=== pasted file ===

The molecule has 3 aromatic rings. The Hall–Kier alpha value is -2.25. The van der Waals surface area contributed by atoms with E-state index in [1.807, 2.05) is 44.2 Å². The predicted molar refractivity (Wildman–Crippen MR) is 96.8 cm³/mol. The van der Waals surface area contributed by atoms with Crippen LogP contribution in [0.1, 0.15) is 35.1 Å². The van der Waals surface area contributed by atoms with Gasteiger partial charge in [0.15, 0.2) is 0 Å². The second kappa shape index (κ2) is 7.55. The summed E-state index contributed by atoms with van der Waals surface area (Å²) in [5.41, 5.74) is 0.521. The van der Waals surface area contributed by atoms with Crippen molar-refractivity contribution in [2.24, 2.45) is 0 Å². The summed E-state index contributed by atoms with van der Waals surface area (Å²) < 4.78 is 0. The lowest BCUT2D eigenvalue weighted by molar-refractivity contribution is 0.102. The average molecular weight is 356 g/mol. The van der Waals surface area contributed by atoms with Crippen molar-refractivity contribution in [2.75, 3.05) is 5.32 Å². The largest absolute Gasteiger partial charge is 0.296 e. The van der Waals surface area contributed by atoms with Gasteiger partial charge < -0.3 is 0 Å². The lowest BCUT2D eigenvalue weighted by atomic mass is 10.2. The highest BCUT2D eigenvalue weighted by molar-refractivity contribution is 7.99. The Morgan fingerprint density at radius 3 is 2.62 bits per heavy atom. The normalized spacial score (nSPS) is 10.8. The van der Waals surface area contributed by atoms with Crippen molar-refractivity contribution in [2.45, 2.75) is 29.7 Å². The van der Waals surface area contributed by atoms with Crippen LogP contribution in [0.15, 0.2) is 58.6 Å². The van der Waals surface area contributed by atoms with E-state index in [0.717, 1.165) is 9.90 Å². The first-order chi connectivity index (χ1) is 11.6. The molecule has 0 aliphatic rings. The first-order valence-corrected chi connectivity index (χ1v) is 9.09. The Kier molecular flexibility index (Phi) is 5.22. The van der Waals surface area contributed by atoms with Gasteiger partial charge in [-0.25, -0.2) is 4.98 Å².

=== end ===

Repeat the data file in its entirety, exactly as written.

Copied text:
The molecule has 3 aromatic rings. The Hall–Kier alpha value is -2.25. The van der Waals surface area contributed by atoms with E-state index in [1.807, 2.05) is 44.2 Å². The predicted molar refractivity (Wildman–Crippen MR) is 96.8 cm³/mol. The van der Waals surface area contributed by atoms with Crippen LogP contribution in [0.1, 0.15) is 35.1 Å². The van der Waals surface area contributed by atoms with Gasteiger partial charge in [0.15, 0.2) is 0 Å². The second kappa shape index (κ2) is 7.55. The summed E-state index contributed by atoms with van der Waals surface area (Å²) in [5.41, 5.74) is 0.521. The van der Waals surface area contributed by atoms with Crippen molar-refractivity contribution in [2.24, 2.45) is 0 Å². The summed E-state index contributed by atoms with van der Waals surface area (Å²) < 4.78 is 0. The lowest BCUT2D eigenvalue weighted by molar-refractivity contribution is 0.102. The average molecular weight is 356 g/mol. The van der Waals surface area contributed by atoms with Crippen molar-refractivity contribution in [2.75, 3.05) is 5.32 Å². The largest absolute Gasteiger partial charge is 0.296 e. The van der Waals surface area contributed by atoms with Gasteiger partial charge < -0.3 is 0 Å². The lowest BCUT2D eigenvalue weighted by atomic mass is 10.2. The highest BCUT2D eigenvalue weighted by molar-refractivity contribution is 7.99. The Morgan fingerprint density at radius 3 is 2.62 bits per heavy atom. The normalized spacial score (nSPS) is 10.8. The van der Waals surface area contributed by atoms with Crippen molar-refractivity contribution in [2.45, 2.75) is 29.7 Å². The van der Waals surface area contributed by atoms with Crippen LogP contribution in [0.15, 0.2) is 58.6 Å². The van der Waals surface area contributed by atoms with E-state index in [0.717, 1.165) is 9.90 Å². The first-order chi connectivity index (χ1) is 11.6. The molecule has 0 aliphatic rings. The first-order valence-corrected chi connectivity index (χ1v) is 9.09. The Kier molecular flexibility index (Phi) is 5.22. The van der Waals surface area contributed by atoms with Gasteiger partial charge in [-0.25, -0.2) is 4.98 Å².